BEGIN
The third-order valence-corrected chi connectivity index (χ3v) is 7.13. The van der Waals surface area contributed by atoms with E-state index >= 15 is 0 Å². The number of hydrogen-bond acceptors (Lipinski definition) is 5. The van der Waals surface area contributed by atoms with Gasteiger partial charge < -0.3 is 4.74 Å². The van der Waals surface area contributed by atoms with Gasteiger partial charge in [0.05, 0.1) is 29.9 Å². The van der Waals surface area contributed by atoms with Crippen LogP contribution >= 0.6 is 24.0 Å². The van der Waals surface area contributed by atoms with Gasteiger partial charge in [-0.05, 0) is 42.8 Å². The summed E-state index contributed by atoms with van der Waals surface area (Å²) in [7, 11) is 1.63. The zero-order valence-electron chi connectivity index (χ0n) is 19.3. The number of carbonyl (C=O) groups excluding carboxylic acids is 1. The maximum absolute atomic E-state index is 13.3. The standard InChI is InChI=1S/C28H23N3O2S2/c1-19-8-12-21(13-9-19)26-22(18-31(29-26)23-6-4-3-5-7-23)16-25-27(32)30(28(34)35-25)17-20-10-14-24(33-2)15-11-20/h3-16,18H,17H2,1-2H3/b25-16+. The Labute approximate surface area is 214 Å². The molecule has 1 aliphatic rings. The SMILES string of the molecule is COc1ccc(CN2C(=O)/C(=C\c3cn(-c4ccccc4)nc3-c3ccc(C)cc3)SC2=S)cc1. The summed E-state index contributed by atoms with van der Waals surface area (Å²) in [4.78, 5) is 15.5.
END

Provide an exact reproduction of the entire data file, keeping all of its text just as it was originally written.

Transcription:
The third-order valence-corrected chi connectivity index (χ3v) is 7.13. The van der Waals surface area contributed by atoms with E-state index >= 15 is 0 Å². The number of hydrogen-bond acceptors (Lipinski definition) is 5. The van der Waals surface area contributed by atoms with Gasteiger partial charge < -0.3 is 4.74 Å². The van der Waals surface area contributed by atoms with Gasteiger partial charge in [0.05, 0.1) is 29.9 Å². The van der Waals surface area contributed by atoms with Crippen LogP contribution >= 0.6 is 24.0 Å². The van der Waals surface area contributed by atoms with Gasteiger partial charge in [-0.05, 0) is 42.8 Å². The summed E-state index contributed by atoms with van der Waals surface area (Å²) in [7, 11) is 1.63. The zero-order valence-electron chi connectivity index (χ0n) is 19.3. The number of carbonyl (C=O) groups excluding carboxylic acids is 1. The maximum absolute atomic E-state index is 13.3. The standard InChI is InChI=1S/C28H23N3O2S2/c1-19-8-12-21(13-9-19)26-22(18-31(29-26)23-6-4-3-5-7-23)16-25-27(32)30(28(34)35-25)17-20-10-14-24(33-2)15-11-20/h3-16,18H,17H2,1-2H3/b25-16+. The Labute approximate surface area is 214 Å². The molecule has 1 aliphatic rings. The SMILES string of the molecule is COc1ccc(CN2C(=O)/C(=C\c3cn(-c4ccccc4)nc3-c3ccc(C)cc3)SC2=S)cc1. The summed E-state index contributed by atoms with van der Waals surface area (Å²) in [4.78, 5) is 15.5.